Use this URL to cite or link to this record in EThOS:
Title: The making of psychological therapists : towards a psychosocial understanding of IAPT training, culture and practices
Author: Hutten, Rebecca
ISNI:       0000 0004 7657 2558
Awarding Body: University of Sheffield
Current Institution: University of Sheffield
Date of Award: 2018
Availability of Full Text:
Access from EThOS:
Access from Institution:
The UK government's IAPT programme has introduced new roles, therapeutic practices and interventions, within primary care mental health. An expanding workforce of Psychological Well-being Practitioners (PWP) and high intensity Cognitive Behavioural Therapists (HIT) has been recruited and trained since 2008, amidst controversy over policy aims, implementation and service delivery models. For this new workforce to be effective and sustainable, the psychosocial and organisational dynamics that surround the work and training system need to be better understood. Strong staff and public expectations, competing ideologies and professional claims all affect how practitioners deliver patient care. Similarly, a complex ecology of practices exists in each local setting, which makes demands of practitioners' organisational, interpersonal and clinical skills and resilience. This study explores how practitioners manage the transition into role during and after training, the dilemmas they face in practice, and their changing identifications over time. It takes a longitudinal and holistic perspective on both PWP and HIT journeys through the IAPT system, drawing on psychoanalytically-informed classroom-based observations, practitioner narratives and staff interviews and using a range of in-depth analytic methods. By focusing on contributions from governmentality theory, sociology of the professions, theories of practice, psychosocial studies and applied psychoanalysis, the thesis shows connections and tensions between the discourse of evidence-based policy, New Public Management and practitioner experience. This contrasts with the atheoretical and instrumental tendency seen in Health Services' Research. It shows unequivocally that the professional status of IAPT roles, is insecure. PWPs and HITs have an organisational, rather than occupational identity and share characteristics with historical semi-professions, in their strong collective beliefs and sense of having 'legitimate aspirations denied.' IAPT's distinctive culture of practice and the feelings evoked by high volume, low intensity work, have consequences for individuals' commitment and ability to stay in role, and for the services' future sustainability.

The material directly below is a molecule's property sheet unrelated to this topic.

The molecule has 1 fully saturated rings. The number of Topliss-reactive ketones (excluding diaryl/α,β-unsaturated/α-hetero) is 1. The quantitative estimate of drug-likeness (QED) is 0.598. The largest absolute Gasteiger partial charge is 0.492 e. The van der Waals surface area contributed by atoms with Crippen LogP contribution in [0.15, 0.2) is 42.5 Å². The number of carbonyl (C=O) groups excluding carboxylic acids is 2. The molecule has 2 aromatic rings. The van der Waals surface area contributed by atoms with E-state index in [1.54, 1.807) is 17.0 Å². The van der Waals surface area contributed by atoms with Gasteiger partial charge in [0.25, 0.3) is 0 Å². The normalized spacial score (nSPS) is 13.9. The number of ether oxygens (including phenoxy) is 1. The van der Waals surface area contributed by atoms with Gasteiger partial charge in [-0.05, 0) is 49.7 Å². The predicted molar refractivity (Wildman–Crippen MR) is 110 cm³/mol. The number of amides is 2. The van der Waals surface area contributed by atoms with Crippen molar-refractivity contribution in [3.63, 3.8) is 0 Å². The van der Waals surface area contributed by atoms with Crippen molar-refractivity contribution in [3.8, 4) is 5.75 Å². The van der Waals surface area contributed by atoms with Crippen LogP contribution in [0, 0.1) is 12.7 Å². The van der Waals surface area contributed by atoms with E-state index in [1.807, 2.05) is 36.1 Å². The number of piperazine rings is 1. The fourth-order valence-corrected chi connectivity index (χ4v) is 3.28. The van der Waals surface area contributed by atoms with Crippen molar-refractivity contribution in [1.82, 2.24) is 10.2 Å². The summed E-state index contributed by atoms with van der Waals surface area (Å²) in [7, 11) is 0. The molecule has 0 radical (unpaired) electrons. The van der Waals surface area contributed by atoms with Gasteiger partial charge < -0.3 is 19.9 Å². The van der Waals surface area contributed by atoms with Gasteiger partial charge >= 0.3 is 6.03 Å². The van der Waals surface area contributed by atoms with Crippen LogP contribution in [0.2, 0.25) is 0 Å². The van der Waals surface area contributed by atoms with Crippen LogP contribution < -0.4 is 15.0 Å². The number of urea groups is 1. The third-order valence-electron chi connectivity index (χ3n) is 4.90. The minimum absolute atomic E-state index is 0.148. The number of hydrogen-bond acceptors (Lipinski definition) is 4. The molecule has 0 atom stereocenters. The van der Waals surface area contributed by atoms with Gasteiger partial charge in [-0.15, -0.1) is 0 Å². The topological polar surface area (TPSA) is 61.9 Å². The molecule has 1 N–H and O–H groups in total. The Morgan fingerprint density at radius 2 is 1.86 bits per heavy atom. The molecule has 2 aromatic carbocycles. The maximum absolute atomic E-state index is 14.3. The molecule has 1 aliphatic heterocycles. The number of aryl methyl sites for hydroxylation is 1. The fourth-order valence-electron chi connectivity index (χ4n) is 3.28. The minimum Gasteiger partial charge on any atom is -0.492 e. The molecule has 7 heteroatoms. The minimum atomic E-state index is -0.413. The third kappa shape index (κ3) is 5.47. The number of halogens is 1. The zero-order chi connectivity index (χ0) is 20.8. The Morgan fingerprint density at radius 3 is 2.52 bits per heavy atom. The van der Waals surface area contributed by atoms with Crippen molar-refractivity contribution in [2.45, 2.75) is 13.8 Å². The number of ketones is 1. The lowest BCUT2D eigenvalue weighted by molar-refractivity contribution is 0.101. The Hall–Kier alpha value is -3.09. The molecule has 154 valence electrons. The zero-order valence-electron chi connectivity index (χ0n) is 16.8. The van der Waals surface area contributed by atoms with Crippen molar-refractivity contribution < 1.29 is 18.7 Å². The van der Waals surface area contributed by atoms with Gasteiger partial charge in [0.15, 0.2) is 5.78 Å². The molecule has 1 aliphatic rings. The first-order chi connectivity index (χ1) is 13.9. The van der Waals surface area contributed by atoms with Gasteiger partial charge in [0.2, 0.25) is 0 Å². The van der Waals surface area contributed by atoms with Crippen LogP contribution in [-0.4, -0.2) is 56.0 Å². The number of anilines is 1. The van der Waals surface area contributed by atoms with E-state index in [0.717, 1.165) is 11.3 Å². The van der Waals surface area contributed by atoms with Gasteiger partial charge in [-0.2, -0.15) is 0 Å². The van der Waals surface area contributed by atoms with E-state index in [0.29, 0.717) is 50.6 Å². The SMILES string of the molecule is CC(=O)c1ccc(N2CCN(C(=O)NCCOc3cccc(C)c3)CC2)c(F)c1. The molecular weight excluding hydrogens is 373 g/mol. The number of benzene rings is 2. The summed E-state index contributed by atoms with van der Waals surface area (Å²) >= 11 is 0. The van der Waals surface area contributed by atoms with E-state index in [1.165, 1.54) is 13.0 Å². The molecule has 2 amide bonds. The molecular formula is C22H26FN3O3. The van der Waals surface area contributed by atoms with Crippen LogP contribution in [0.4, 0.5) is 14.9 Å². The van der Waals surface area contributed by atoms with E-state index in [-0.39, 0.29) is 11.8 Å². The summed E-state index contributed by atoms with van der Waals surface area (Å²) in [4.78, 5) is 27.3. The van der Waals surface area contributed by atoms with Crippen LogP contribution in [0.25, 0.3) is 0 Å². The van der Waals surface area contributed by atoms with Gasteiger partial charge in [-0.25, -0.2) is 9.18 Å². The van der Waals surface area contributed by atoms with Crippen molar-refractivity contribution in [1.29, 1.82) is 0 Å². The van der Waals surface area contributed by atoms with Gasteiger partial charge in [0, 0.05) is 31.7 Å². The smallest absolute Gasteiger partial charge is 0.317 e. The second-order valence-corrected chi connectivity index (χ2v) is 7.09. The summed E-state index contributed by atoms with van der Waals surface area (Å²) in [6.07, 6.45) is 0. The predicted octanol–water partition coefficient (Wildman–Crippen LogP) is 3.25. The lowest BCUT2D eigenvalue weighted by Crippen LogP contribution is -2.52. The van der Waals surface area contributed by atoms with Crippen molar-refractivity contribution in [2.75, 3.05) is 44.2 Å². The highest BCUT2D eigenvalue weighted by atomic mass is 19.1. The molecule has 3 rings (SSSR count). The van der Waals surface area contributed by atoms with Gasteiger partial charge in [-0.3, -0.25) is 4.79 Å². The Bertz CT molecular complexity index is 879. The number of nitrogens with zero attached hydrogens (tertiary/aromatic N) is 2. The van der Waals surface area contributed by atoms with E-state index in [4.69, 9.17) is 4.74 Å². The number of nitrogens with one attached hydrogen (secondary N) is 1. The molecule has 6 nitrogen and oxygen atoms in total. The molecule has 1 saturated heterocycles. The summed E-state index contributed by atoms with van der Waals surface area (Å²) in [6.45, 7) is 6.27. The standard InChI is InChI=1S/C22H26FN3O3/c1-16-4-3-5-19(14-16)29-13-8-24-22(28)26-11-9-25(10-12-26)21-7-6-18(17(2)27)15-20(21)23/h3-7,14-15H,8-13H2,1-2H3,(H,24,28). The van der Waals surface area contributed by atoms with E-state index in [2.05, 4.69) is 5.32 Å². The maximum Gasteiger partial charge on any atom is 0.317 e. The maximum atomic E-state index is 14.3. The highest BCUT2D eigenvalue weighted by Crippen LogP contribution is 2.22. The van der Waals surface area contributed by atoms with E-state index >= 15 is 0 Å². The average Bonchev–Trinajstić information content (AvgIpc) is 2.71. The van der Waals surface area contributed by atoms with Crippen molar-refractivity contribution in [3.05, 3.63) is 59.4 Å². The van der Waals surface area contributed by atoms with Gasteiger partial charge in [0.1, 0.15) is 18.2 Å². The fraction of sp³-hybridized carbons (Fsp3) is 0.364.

Supervisor: Owen, J. M. ; Hardy, G. E. ; Shipton, G. ; Parry, G. D. Sponsor: Not available
Qualification Name: Thesis (Ph.D.) Qualification Level: Doctoral
EThOS ID:  DOI: Not available